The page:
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Stroganoff Plate
Stroganoff Plate

The original Stroganoff silver gilt plate (probably a paten), which has been variously dated between the sixth and ninth centuries, reportedly was found in 1867 in the Berezoff Islands in Siberia. Measuring six inches in diameter, it represents two angels to either side of a jeweled cross, fixed on a starry globe resting upon ground from which flow the four rivers of Paradise. The plate entered the private collection of Count Grigorij Sergeevich Stroganoff (1829–1910), a connoisseur and collector of paintings and objects of various cultures. Stroganoff had homes in Rome, Paris, and Saint Petersburg. The plate has been in the collection of the State Hermitage Museum, Saint Petersburg (inv. ω 209), since 1911.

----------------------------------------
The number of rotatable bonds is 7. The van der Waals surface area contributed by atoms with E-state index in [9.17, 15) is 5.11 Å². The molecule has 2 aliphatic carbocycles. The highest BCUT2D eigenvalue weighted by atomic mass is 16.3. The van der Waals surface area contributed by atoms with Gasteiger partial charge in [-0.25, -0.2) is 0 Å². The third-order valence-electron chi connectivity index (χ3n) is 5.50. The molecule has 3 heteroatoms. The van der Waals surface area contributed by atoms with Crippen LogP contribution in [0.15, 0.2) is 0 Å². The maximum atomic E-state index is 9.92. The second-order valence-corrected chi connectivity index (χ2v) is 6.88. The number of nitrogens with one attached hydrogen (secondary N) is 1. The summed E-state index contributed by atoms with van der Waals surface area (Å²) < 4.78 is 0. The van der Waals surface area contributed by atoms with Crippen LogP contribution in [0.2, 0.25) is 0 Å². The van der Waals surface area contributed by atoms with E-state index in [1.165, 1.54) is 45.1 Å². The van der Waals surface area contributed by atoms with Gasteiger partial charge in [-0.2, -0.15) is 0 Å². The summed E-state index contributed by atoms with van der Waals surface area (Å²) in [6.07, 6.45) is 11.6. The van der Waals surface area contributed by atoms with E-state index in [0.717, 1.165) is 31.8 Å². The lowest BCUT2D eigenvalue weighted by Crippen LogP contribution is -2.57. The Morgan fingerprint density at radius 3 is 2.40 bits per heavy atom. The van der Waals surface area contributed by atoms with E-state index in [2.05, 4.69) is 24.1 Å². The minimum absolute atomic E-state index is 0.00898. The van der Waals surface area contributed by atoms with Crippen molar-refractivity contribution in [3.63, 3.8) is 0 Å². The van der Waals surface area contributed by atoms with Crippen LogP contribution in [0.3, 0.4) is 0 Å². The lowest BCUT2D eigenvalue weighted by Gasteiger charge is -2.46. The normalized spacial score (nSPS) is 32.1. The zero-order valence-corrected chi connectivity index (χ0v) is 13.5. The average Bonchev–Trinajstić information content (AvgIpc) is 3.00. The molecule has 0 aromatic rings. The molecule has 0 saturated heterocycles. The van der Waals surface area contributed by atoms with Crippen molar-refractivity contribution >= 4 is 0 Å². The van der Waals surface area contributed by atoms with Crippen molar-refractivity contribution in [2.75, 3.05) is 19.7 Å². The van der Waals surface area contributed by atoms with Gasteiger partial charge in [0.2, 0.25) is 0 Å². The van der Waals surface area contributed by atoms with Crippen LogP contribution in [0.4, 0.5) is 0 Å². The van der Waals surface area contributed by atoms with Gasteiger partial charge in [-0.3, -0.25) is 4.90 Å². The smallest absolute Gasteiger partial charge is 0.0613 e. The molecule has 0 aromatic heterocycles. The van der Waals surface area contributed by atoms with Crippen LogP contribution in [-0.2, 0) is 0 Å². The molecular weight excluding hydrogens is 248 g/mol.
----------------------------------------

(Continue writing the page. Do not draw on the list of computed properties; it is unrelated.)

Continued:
Robert S. Nelson, “Private Passions Made Public: The Beginnings of the Bliss Collection,” in Sacred Art, Secular Context: Objects of Art from the Byzantine Collection of Dumbarton Oaks, Washington, D.C., Accompanied by American Paintings from the Collection of Mildred and Robert Woods Bliss, ed. Asen Kirin (Athens: Georgia Museum of Art, 2005), 46.

Vera N. Zalesskaya, “Plate with Angels Flanking Cross,” in Sinai, Byzantium, Russia: Orthodox Art from the Sixth to the Twentieth Century, ed. Yuri A. Platnitsky, Oriana Baddeley, Earleen Brunner, and Marlia Mundell Mango (London: Saint Catherine Foundation, 2000), 51–52, no. B6.